Industry group USTelecom along with CTIA are asking the U.S. Court of Appeals for the District of Columbia to grant a rehearing of their petition challenging the Federal Communications Commission over its Open Internet order, which was decided June 15.
A three-judge panel upheld the FCC’s decision to regulate all internet carriers as common carriers under Title II of the Communications Act. One of the judges dissented in part.
The primary claims in the petition for the rehearing are that the FCC violated the Communications Act, and the intent of Congress by reclassifying the internet under Title II. The petitioners also assert the court was wrong in deferring to the FCC as an expert agency in regards to the internet. If the court grants what is called an en banc hearing, then a substantial number of judges on the Court of Appeals will hear the case.
The US Telecom Association is the primary petitioner asking for the rehearing. USTelecom is arguing that the court wrongly authorizes the FCC to expand its regulatory authority over the internet, that the FCC’s actions ignore Congress and that its interpretation of previous court decisions involving the internet was wrong.
CTIA has joined the petition with its own approach, which concurs with the petition by USTelecom, but adds its own argument that wireless broadband is covered under a separate part of the Communications Act and that the FCC was in violation of the law when it put both wired internet access and wireless broadband under the same rules.
Adding to the complexity of this situation is that between the time the Court of Appeals heard the case in December 2015 and the time it rendered its decision on June 15, the U.S. Senate Committee on Homeland Security and Governmental Affairs released a scathing report on the FCC’s actions, accusing the agency of overreach, and accusing the White House of undue influence over a supposedly independent agency.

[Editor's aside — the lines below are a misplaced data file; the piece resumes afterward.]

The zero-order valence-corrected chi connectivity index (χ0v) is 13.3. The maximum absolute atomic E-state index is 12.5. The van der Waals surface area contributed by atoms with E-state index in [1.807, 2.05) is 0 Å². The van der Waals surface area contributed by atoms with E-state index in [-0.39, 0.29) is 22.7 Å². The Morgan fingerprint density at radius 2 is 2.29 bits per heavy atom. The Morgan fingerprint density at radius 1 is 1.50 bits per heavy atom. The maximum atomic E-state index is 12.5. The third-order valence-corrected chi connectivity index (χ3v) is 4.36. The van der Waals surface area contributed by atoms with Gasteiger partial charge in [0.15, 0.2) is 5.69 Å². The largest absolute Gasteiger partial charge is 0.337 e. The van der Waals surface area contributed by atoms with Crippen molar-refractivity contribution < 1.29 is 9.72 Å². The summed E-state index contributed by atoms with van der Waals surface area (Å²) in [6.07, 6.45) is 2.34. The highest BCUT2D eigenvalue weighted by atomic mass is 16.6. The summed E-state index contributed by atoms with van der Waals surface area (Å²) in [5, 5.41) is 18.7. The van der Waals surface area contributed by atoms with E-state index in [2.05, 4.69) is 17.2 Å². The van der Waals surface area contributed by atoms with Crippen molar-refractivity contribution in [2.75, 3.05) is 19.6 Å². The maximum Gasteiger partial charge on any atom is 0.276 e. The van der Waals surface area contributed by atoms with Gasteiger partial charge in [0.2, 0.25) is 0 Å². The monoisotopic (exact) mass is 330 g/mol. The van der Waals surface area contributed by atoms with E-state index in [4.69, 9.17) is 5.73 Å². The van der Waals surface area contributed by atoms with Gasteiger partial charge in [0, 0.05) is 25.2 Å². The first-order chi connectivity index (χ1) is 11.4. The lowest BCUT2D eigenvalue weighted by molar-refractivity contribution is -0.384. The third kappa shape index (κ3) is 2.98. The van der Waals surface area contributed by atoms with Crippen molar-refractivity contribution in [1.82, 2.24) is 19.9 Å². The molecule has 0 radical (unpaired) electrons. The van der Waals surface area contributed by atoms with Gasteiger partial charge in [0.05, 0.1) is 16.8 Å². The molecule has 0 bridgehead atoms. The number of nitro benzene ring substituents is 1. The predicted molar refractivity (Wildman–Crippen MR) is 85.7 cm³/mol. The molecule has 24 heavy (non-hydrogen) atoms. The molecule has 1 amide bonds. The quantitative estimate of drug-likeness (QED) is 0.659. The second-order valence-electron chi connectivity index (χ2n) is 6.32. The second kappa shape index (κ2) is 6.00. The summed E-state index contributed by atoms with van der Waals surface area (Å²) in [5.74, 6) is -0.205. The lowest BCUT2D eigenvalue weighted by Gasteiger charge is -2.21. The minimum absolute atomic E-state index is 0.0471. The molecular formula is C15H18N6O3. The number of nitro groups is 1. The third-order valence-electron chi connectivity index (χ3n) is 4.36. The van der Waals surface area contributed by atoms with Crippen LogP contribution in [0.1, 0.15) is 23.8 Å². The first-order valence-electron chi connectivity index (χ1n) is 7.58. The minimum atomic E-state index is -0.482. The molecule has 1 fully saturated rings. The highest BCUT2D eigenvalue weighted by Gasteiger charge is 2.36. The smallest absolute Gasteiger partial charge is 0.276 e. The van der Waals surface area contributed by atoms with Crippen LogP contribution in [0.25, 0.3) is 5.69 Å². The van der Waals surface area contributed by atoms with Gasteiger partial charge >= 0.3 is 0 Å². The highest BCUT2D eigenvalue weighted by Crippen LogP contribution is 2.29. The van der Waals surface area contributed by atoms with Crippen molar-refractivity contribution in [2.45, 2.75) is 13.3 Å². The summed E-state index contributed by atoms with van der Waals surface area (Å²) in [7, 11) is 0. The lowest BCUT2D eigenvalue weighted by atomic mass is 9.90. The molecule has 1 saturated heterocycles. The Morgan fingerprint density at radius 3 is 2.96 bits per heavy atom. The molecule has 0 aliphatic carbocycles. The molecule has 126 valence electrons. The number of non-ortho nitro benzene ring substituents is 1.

Other organizations have joined the action, including TechFreedom, which plans to file a brief in support of USTelecom. “We are very focused on the question of whether the agency deserves deference under Chevron,” said Berin Szika, president of TechFreedom. The Chevron case is a principle in administrative law in which courts defer to the expertise of government agencies, unless their interpretations are unreasonable. It’s based on the case Chevron USA v. Natural Resources Defense Council.
While the courts will defer to the FCC and other expert agencies on matters that involve technical details of how the laws are interpreted, in the reclassification, the FCC is said to have moved beyond the strictly technical interpretations regarding communications into areas involving the intent of Congress. Congress, at least in the form of a Senate committee, is saying that the FCC went too far and the companies fighting reclassification are taking the same stance.